My middle school was intent on giving us a thorough cultural education. While most of us were already learning an instrument after school, they added a music class to the curriculum. For this they hired Mr. Chan.
Originally from Hong Kong, Mr. Chan resembled a beautiful Asian woman. He had long hair styled in a bob and dramatic cheekbones that retreated up his forehead. It was a distinct possibility that he emphasized these with rouge. His eyes were wide, with eyebrows arched above them like cathedral steeples; he often looked surprised. Mr. Chan seemed to have stepped out of a book on Japanese street style. He would’ve been the girl dressed as David Bowie.
We found him hopelessly weird. Even as eleven-year-old children, we knew that the faculty sympathized with us. When our teacher dropped us off in his room once a week, she would retreat without any of the banter she had with other teachers. Mr. Chan’s reptilian appearance made the fact his classroom was separate from the main buildings seem appropriate, like he was a garden snake kept behind glass.
We preyed on him like a weaker peer. For my part, he sat me beside a pole that I pretended to have a romantic relationship with, threatening him not to defy our love when he attempted to move me. After several weeks of this, he finally managed to break us up by leaving me with my regular teacher for one class. Thus jilted, I reformed my behavior until more subtle devices could be employed.
Then one day, while he was lecturing, I slowly, barely at all, let my tongue move out from my mouth and down my chin. I pushed it with the pace of a dying snail, so that it was hardly noticeable even to me. When it finally reached its maximum length, drool on my chin, I let it lie there briefly, before taking my hand and calmly stuffing it back into my mouth. Then I repeated this, again and again. The third time, Mr. Chan noticed it. Stopping his lecture, he walked over to me, crouched down, tilted his head sideways, and said with a thick lisp, What is wrong with your… tongue?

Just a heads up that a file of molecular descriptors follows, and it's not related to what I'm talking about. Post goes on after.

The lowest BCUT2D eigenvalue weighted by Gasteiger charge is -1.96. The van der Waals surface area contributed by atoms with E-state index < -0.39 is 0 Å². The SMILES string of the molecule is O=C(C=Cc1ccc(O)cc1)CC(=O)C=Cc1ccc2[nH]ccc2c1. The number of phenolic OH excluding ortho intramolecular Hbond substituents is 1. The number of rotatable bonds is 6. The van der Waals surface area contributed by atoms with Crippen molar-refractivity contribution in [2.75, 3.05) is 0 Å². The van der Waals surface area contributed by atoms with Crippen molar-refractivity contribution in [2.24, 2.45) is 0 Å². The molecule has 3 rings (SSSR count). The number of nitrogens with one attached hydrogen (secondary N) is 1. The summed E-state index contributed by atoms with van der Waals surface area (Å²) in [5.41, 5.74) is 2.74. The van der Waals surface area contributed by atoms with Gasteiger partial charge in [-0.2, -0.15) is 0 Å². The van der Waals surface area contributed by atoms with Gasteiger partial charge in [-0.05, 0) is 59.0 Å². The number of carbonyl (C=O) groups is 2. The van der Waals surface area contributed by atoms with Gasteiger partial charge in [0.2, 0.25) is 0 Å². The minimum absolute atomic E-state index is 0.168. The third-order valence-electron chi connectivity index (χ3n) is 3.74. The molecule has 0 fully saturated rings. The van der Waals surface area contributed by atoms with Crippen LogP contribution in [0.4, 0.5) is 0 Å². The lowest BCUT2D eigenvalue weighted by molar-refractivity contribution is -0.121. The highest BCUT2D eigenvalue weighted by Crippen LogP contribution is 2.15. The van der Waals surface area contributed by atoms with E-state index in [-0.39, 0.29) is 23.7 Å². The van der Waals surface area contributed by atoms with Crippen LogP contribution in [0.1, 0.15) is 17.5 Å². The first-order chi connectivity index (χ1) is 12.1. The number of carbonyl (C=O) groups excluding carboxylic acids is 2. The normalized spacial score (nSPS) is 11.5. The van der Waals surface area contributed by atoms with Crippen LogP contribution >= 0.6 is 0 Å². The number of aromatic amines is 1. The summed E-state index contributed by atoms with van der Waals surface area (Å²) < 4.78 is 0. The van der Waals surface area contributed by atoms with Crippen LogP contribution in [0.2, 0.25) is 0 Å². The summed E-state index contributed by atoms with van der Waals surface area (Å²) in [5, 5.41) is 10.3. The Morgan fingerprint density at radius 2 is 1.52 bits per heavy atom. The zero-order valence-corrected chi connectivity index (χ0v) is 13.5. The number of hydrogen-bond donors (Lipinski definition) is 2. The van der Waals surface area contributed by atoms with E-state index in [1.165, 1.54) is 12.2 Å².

The trouble with Mr. Chan was his naivety. He believed that something was horribly wrong with my face, like I was having the world’s smallest stroke while he taught us to play the recorder. When I told him I didn’t know, but was gravely concerned, he excused me from any further recorder exercises.
While this seemed fantastic, it soon returned to me with considerable irony.
Mr. Chan felt that I needed to learn the recorder. Not only was it important for its own merits, but I was a gifted trumpeter in the school orchestra, and my talent was not to be overlooked when it came to whistle blowing. Thus, he arranged for me to meet him after school. When I showed up, he told me to take my recorder and follow him. We walked to a dark conference room that smelled of cheap luncheon coffee and burnt Styrofoam. He sat opposite and gave me the most intense stare a man has ever looked at me with.
It was already the subject of some debate whether Mr. Chan was gay. While I’d thenceforth not minded whether he was or wasn’t, suddenly I found myself pondering the nature of this peculiar scenario. It occurred to me that eleven-year-old boys should not find themselves in dark rooms with Chinese men who look like beautiful Asian women pretending to be David Bowie. Marginally alarmed, I also felt there was something gentle and essentially good about Mr. Chan. He didn’t have any malice or menace in him; he suddenly seemed very lonely. I felt an appreciation for what he was trying to do for all of us.
I learned about half a song on the recorder before he let me off.